Meet The New Batch of Domain Name Extensions

Since the dawn of the internet, the most popular web address has always been the .com. Along with .org, .net, .gov and .edu, this set of domain name extensions has dominated the online world. But now there’s a new batch, ready to make your website stand out even more!

What Do Domain Name Extensions Tell Us?

These extensions have more or less told us what kind of website we’re visiting. Is it a non-profit? A commercial site? Or an educational or governmental one? But because these major domain name suffixes have historically been so limited in number, there’s been an unintended side effect: huge competition for URLs and domain names. However, thanks to the growing demand for URLs all over the world, that has changed in a huge way over the past year or so, ever since the Internet Corporation for Assigned Names and Numbers (ICANN) opened up the web so that there could be a virtually unlimited number of domain name suffixes.
As Forbes notes, “Once upon a time there were only 22 generic top-level domains (sometimes called gTLDs, Internet domains, Web domains, or just domains) with type suffixes like .com, .net, .mil, and .gov, and geographic suffixes like .uk, .ru, and .jp. Now there are close to 500 — with potentially 900 more to come in the next few months.
So what effect is this having on the internet? And what does the ever-expanding variety of domain name extensions mean for any online business owner who wants to set up a website? In a way, the expansion of domain name extensions is a huge asset. Different extensions like .work, .community, or even .me can be far more applicable to the type of service, product, or idea you’re building a website for. If you’re running a fish restaurant, for example, why not you’re your web address end in .fish? Finding a suffix that suits your needs can not only allow a website owner to get their first choice domain name (whereas it once might been already taken with a .com suffix) but also get something that is logically suited to what you offer.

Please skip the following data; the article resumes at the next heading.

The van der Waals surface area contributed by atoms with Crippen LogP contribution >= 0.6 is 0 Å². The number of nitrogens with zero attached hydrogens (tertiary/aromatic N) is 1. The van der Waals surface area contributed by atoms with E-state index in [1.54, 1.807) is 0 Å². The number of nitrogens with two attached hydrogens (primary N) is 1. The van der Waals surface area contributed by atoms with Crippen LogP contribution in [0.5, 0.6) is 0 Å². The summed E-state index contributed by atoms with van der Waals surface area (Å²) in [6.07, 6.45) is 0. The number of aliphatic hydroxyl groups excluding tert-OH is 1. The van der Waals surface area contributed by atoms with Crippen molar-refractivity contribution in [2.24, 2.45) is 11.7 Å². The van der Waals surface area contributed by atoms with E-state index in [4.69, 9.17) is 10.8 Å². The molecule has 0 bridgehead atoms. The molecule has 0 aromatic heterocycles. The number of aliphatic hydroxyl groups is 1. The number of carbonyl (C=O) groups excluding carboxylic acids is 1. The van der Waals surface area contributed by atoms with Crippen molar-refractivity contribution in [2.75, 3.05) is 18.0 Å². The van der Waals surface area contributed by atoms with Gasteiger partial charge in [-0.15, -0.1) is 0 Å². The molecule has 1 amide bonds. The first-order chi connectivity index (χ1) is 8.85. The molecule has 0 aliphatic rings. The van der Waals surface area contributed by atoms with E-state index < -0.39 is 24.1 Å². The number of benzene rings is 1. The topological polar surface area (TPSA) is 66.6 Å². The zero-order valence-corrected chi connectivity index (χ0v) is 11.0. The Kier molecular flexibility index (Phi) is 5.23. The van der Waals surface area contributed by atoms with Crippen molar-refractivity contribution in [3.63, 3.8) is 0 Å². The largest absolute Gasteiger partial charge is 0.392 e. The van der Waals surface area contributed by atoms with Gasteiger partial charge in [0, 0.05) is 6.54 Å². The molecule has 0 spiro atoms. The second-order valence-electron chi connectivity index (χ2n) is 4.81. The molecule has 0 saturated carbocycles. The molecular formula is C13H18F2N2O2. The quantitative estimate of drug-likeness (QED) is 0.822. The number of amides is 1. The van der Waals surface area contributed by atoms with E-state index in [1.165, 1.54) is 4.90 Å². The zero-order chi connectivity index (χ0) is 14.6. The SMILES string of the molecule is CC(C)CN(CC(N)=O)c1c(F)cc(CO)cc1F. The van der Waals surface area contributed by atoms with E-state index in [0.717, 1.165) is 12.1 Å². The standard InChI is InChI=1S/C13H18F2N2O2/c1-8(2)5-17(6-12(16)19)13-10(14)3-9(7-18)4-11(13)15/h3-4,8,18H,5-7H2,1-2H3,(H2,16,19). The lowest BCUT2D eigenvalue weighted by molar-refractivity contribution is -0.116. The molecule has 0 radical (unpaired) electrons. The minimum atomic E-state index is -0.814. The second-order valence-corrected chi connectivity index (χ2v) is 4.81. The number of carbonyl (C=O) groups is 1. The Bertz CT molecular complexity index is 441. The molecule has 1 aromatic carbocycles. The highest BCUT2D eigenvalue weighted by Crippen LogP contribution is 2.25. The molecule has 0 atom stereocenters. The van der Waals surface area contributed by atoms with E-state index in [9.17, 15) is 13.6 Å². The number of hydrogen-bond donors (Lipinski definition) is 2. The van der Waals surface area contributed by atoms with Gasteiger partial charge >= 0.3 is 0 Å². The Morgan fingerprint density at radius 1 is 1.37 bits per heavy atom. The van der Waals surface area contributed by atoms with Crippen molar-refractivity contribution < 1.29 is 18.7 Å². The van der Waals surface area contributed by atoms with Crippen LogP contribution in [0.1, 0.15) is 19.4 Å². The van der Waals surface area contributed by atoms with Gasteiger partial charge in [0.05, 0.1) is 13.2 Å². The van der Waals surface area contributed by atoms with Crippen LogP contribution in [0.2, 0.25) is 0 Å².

Are There Any Pitfalls of the New Domain Extensions?

However, there is a slight danger when it comes to recognition. Even though these new suffixes have been in use for a good period of time, some internet users might not be entirely familiar with them quite yet. While this aspect will eventually fade, you may at first find that people are typing in .com when they should be typing in something else, so this is something to be mindful of.
Another major question with using another domain name extension has been surrounding SEO. Suffixes like .com, .org, and .edu tend to be favored by search engine algorithms, so some say that by choosing an alternative suffix, you could be risking your SEO status. However, this isn’t necessarily true. If you follow all the other rules of building good SEO—such as keyword rich content, and tagging your pages properly—there is no real indication that having an alternative suffix could hamper your discoverability. One study done by Daniel Negari, CEO of domain name registry .xyz, found that “ it’s definitely possible for a brand to rank on the top of Google’s SERPs (search engine results pages) with a new domain name extension.” Meanwhile, Entrepreneur wrote that when it comes to using these extensions, the “expected negative impact is actually lower than the SEO community predicted.”
This is good news for internet commerce, as without this expansion of domain names, we would have seen increasingly complex web addresses all trying to fit into the .com format. Studies show that shorter URLs are more memorable and impactful for consumers, so there’s a great case to be made for online businesses to use these extensions to streamline their online address without the fear of sacrificing their SEO rankings.
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